Gig Economy Challenge

Create a digital service for gig economy workers that analyses data to provide insights that help them understand their take-home pay and if they are paid the London Living Wage

What is the challenge?

Create a digital service for gig economy workers that analyses expenditure and remuneration data to provide insights that help them understand their take-home pay and if they are paid the London Living Wage.

 

Where?

Greater London

What will the Resilience Partner provide?

London’s growing gig economy workforce

What impact are we seeking?

 

  • Gig economy workers better understand how expenditure relates to their pay and impacts on their ability to meet the cost of living.
  • Data captured by the solution helps the Living Wage Foundation and other stakeholders to set expectations for gig economy employers to meet the cost of living for their workforce and ability to offer an accreditation solution in a challenging sector.
  • Longer term we hope this results in systemic change that includes more accredited gig economy employer pay rises for tens of thousands of workers

What will the Resilience Partner provide?

 

  • The Living Wage Foundation will provide staff time and specialist knowledge about the sector and low pay based on our conversations with gig economy employers so far.
  • We will also provide access to workers and employers who can feed into the development of a digital tool, test and pilot it.

What does good look like?

The key requirement is a digital platform that enables workers to analyse their income and expenses from the gig economy platforms they use, and translate this into useful, actionable insights that help the gig worker understand their financial position, whether they are paid the London Living Wage of £10.85 per hour, and plan and have more agency over their work. Ideally, it would be able to analyse the data to report collectively, to work out trends for specific employers or types of employers.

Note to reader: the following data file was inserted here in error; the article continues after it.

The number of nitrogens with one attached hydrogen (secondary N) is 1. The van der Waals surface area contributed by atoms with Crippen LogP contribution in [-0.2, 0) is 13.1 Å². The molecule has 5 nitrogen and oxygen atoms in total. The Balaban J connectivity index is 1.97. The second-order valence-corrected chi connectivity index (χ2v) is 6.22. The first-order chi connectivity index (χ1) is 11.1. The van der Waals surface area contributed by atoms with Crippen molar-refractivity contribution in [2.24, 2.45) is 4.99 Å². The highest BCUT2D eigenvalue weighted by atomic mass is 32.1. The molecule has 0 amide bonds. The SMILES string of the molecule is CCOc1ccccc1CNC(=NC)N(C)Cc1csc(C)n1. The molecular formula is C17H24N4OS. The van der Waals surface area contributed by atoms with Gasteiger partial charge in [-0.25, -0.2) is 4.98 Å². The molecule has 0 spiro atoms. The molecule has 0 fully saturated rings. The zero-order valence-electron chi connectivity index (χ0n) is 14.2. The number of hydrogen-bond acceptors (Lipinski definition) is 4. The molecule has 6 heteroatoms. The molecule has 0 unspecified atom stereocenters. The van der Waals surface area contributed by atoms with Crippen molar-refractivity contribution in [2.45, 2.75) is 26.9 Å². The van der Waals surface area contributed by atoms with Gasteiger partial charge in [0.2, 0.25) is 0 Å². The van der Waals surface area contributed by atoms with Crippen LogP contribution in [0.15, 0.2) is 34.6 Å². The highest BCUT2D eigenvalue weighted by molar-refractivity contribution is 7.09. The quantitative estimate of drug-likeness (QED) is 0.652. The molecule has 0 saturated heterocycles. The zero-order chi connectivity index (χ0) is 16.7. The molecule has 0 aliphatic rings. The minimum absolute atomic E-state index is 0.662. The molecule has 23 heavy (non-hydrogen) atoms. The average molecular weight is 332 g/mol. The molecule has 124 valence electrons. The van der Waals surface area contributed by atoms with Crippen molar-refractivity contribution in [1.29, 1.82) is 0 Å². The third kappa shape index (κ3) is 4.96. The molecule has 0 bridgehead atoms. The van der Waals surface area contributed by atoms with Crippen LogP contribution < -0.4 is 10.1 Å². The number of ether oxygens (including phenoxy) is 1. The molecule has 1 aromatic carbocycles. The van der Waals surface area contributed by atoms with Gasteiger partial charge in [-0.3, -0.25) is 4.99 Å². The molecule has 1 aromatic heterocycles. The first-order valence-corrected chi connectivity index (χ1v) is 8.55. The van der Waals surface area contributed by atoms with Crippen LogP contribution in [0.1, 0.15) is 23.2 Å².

Background information

  • There are currently almost 4.7 million gig economy workers in the UK with 24% working in London.
  • In 2018 a NatCen Social Research study found that 700,000 gig economy workers were paid below the minimum wage and the Resolution Foundation found that 49% of self-employed workers were low-paid.
  • Many gig economy employers have approached the Living Wage Foundation (LWF) with an interest in becoming an accredited employer.
  • The LWF’s accreditation scheme is currently unable to take into account the variable costs incurred by gig economy workers, and therefore set an accurate expectation of pay levels that would meet the worker’s cost of living.

 

About the Resilience Partner

The Living Wage Foundation are at the heart of the independent movement of over 7,000 businesses who believe that a hard day’s work deserves a fair day’s pay. We celebrate the leadership of responsible employers who choose to pay a real Living Wage based on the cost of living.

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